Attention, search, and information diffusion : study of stock network dynamics and returns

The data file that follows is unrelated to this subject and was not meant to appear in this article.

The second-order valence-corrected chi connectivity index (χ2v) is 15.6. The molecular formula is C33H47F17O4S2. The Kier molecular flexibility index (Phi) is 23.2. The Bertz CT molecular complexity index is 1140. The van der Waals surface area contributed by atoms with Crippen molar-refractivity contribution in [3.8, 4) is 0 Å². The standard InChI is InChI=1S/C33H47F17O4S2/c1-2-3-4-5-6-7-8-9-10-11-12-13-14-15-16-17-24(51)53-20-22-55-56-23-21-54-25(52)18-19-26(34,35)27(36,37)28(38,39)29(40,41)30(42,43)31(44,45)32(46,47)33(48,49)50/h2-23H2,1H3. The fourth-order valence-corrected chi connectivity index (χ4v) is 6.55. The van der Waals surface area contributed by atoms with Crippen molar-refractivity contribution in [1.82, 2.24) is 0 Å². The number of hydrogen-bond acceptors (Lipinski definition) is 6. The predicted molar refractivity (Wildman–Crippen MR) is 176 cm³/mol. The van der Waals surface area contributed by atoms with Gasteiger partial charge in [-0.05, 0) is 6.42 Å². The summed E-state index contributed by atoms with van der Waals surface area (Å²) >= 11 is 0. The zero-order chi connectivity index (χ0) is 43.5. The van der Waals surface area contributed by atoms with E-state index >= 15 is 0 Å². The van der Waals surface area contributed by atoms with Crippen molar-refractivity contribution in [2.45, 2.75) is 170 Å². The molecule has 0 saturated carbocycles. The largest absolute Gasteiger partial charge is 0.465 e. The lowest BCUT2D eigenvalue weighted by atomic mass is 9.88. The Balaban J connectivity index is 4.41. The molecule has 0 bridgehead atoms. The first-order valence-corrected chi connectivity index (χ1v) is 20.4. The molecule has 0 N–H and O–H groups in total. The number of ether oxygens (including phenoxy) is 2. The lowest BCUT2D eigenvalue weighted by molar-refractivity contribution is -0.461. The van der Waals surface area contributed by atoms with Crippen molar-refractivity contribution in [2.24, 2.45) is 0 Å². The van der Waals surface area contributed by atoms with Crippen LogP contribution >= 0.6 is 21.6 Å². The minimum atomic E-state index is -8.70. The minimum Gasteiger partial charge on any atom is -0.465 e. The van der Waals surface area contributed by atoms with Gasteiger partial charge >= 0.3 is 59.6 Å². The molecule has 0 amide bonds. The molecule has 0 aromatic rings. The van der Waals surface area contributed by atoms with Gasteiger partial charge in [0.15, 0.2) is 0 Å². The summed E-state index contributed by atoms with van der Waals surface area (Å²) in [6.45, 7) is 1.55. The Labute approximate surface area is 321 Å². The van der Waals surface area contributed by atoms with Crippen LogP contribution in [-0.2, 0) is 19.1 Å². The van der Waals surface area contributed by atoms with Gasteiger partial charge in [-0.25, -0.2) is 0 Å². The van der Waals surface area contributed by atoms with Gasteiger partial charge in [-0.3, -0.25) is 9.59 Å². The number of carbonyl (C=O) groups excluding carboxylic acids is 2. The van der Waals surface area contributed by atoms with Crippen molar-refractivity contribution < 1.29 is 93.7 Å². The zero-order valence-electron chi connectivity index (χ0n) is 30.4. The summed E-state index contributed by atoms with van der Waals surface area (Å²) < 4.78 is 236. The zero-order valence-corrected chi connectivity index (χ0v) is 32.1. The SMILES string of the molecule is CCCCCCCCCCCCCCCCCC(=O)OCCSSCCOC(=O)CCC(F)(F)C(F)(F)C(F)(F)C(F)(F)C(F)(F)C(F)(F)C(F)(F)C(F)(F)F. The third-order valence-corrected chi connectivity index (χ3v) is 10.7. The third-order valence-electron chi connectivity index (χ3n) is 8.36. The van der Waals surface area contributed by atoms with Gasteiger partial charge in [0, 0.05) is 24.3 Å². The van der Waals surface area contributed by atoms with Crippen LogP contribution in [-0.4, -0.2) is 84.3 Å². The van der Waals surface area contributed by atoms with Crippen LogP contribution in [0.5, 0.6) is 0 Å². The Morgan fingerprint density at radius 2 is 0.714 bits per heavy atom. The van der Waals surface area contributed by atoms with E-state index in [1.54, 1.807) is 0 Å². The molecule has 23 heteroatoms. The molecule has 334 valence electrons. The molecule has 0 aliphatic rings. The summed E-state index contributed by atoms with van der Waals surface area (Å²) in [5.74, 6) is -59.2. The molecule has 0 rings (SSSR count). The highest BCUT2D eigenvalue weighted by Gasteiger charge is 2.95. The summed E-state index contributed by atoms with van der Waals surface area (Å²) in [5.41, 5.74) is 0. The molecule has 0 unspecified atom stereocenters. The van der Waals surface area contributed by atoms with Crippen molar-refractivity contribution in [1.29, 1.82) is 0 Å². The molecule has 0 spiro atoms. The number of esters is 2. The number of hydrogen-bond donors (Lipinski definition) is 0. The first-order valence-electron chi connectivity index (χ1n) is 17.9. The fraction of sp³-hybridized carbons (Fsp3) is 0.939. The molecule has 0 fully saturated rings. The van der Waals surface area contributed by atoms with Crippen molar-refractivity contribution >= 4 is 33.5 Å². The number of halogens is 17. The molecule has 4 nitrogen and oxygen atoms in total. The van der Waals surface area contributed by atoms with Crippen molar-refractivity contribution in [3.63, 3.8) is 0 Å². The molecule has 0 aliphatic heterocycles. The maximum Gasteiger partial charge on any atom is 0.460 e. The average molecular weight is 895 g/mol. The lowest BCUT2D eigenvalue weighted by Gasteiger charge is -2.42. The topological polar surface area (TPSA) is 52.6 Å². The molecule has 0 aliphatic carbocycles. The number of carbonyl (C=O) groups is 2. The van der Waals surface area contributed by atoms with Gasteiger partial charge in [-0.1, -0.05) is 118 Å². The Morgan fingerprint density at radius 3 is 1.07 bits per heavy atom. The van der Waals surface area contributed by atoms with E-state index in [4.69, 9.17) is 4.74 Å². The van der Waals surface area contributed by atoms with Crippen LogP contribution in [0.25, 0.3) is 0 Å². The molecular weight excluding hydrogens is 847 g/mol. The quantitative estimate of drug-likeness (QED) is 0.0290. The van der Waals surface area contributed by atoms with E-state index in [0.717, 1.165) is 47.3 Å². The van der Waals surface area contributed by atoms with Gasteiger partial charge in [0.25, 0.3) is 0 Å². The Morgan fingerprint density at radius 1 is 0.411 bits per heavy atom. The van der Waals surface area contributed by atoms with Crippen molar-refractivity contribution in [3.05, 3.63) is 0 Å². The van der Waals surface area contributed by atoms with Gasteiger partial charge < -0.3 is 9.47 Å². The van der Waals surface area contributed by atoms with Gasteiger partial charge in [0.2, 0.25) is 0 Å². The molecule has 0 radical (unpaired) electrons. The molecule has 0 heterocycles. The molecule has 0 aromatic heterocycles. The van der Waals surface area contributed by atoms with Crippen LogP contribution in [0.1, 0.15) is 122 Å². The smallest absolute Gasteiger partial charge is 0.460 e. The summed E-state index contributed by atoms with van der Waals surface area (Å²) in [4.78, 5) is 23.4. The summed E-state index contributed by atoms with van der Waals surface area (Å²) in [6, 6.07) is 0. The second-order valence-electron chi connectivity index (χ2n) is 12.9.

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There is growing literature on search behavior and using search for prediction of market share or macroeconomic indicators. This research explores investors' stock search behaviors and investigates whether there are patterns in stock returns using those for return prediction. Stock search behaviors may reveal common interest among investors. In the first study, we use graph theory to find investment habitats (or search clusters) formed by users who search common set of stocks frequently. We study stock returns of stocks within the clusters and across the clusters to provide theoretical arguments that drive returns among search clusters. In the second study, we analyze return comovement and cross-predictability among economically related stocks searched frequently by investors. As search requires a considerable amount of cognitive resources of investors, they only search a few stocks and pay high attention to them. According to attention theory, the speed of information diffusion is associated with the level of attention. Quick information diffusion allows investors to receive relevant information immediately and take instantaneous trading action. This immediate action may lead to correlated return comovement. Slow information diffusion creates latency between the occurrence of an event and the action of investors. The slower response may lead to cross-predictability. Making use of the discrepancy in information diffusion, we implement a trading strategy to establish arbitrage opportunities among stocks due to difference in user attention. This research enriches the growing IS literature on information search by (1) identifying new investment habitats based on user search behaviors, (2) showing that varying degrees of co-attention and economic linkages may lead to different speed of information diffusion (3) developing a stock forecasting model based on real-time co-attention intensity of a group economically linked stocks and (4) embarking a new research area on search attention in stock market. The methods in handling complex search data may also contribute to big data research.